Close up photo of blue butterflies in a museum exhibition case. The pins either side of their small bodies barely visible.
Trigger warnings: This article will reference some personal stories of emotional and physical abuse.
Are the abused, to whom it is second nature to subdue or even deny their own existence, the ones who also find it uncannily easy to become the ‘voice of the user’?
How might we better understand then how their own voices can be lost in the fray?
I’m both a painfully honest person and a tremendous self-editor.
Honest questions like: Can experiencing and understanding abuse and trauma make me a good user experience designer? recur frequently for me ever since sliding into the ‘primary role’ of a UX designer over the last 5 years of my design career. The edited part being the depth which I can or will go into how personal experience leads me to question whether it makes me good, or incredibly fragile. I’m going to try to not self edit.
My hypothesis is:
If, as a child or adolescent, you were forced into a role where your survival depended on anticipating a mental state and/or the emotional state of an adult ‘caregiver’, that led you to develop certain skills necessary for survival. Are you in a good position, as an adult to be designing user experiences. Especially for vulnerable people?
I subscribe to the idea that working in a user experience design role is the meshing of design, psychology and sociology.
I don’t have what many would describe as a ‘formal’ education in either design, psychology or sociology. I self-taught design over the course of 10 years and became academically interested in psychology and sociology later.
What I did study was art. I found that an art education does lend you a kind of unique critical thinking process, introspection and how to communicate complex topics in ways that could register on many levels, most of which are personal to the individual.
As such, I’m interested in how my background may have had a hand in what I do as a UX designer. Particularly around how the skills that are essential in keeping you safe in a hostile environment, can be used or morphed (when you’re no longer in a threatening scenario) into building empathetic experiences or conducting empathetic UX research?
And at what cost, to either yourself or the participants?
Complementary to my education background, my experience with abuse and subsequent trauma, has offered me High Self-Monitoring, Hypervigilance and a predisposition to and taking on a lot of Emotional Work/Labour. Emotional Labour has typically been categorised and stated in research as ‘women’s’ work but I consider it the work of the oppressed regardless of gender. Not to play down the role that women have played in exposing the inequality of emotional labour in a ‘opposing cis gendered’ dynamic. I recommend reading the Emotional labour masterpost for more detail
These traits are also sometimes referred to as ‘people pleaser’ personality (also known as Sociotropy). Though I feel a distinction must be made between those individuals that would be met with violence and abuse if they do not please verses those who would not.
Some of you are probably thinking about the potential usefulness of high empathy skills within user centred work. Sure, it can be very useful to anticipate needs and wants and be ‘tuned’ into others emotions. However, what often isn’t explored is the consequences of this can be, the impact these have, and how this creates an environment where people can vastly over-extend themselves. Depending on the persons background it can range from distressing to catatonic when you misinterpret an emotion or read a situation incorrectly.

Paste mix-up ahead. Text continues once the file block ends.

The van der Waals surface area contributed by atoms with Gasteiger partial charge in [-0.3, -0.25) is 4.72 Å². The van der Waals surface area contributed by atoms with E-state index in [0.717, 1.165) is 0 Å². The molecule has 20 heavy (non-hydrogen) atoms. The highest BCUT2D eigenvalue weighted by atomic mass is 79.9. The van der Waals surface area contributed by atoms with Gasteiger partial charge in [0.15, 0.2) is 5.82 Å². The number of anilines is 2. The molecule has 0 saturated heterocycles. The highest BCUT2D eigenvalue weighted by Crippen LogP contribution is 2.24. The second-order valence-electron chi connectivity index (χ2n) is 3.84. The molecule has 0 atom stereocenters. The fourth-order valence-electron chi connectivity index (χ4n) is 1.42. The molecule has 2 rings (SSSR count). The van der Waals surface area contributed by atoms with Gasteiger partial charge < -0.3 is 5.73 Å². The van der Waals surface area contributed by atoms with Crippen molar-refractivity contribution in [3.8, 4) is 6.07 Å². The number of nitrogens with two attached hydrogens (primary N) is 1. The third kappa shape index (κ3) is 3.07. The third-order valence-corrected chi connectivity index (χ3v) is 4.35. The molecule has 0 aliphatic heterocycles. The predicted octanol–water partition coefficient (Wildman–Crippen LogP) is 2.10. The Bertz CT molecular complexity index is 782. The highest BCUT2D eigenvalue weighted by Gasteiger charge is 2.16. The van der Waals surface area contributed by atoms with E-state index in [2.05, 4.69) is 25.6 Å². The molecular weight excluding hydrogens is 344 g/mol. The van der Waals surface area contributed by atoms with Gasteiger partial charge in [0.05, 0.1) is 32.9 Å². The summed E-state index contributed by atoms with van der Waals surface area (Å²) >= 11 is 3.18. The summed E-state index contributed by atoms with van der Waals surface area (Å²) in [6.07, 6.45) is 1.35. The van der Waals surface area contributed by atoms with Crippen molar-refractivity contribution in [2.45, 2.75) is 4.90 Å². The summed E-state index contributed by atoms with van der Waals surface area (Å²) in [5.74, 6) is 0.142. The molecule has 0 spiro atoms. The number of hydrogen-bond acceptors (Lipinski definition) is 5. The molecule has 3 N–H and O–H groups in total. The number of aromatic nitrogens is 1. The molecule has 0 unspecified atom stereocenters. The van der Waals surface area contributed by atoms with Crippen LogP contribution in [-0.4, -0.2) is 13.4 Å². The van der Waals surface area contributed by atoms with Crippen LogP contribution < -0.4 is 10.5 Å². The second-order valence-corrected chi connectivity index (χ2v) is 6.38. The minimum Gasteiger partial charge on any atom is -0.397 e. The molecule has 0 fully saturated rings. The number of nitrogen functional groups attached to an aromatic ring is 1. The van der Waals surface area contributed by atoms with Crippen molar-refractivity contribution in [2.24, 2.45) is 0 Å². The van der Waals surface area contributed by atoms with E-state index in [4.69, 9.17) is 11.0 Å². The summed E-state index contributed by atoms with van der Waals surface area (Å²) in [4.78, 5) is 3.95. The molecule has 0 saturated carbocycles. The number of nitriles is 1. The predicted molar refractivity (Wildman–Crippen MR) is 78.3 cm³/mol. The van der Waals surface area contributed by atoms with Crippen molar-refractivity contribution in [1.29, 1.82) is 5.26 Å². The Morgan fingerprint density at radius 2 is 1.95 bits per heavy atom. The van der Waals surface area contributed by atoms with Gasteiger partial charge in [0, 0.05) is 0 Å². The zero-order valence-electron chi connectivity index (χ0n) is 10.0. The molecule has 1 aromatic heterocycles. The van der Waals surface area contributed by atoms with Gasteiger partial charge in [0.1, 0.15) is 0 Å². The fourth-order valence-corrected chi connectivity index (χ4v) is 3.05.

I’m going to find it hard to express a coherent point without going into my experiences in more depth.
I’ll try to focus on the key essential things. From here on, there will be trigger warnings that detail emotional and physical abuse. Any detail will finish after the next set of dots finishing this section but may be referenced in further sections.
What an abusive environment can look like
Abusive environments come in many shapes. Some are purely emotional, some are physically violent. Some are easier to understand and follow what could be described as a logical pattern, others are erratic and contribute to the instability. Growing up, I comprehended incredibly quickly, by about age 5, that if I did or said a ‘wrong thing’ around one parent, I was either just verbally assaulted or that involved violence too. By ‘wrong thing’ I’d like to stress that this was generally not doing what was expected of me by this parent. This included, but limited limited to: Standing ‘wrong’, not smiling, saying the ‘wrong’ things in company, having the ‘wrong’ emotions, not affectionately hugging violent parent and when particularly young, the worst was not being allowed to cry when faced with the fallout of doing the wrong things. I have particularly vivid memories of crying after being hit, only to be further rebuked because I was crying. Of being forced to stand outside because I had a nosebleed. Forced to eat expired food and say how delicious it was, then deal with the sickness in solitude later that night. It was a terrifying and profoundly confusing setting.
The other parent was largely complicit in the abuse, mostly through silence. The rare times they spoke out was met with a similar pattern of verbal or physical consequences towards them, myself and sibling. As a family, we learned a terrible game of interpretation, acting and bargaining along with systems of finding further unhealthy ways of coping with our turbulent sense of self and stability. This parent parent equally offered both children as scapegoats as many times as they did huddle with us.
After I was old enough to comprehend what was happening, to stay ‘safe’, I became incredibly good at predicting moods, behaviours, patterns, tone of voice, even to the extent of what sound of footsteps on stairs were angry ones or calmer ones. As I got older, I was able to modify and ‘present’ different behaviours and statements that would give me the best chance, in any given situation, to survive unscathed. I learned to perform certain roles incredibly well. This later morphed into being reasonably good at predicting what would be asked of me next, and performing that early to give the impression of conforming and intuition.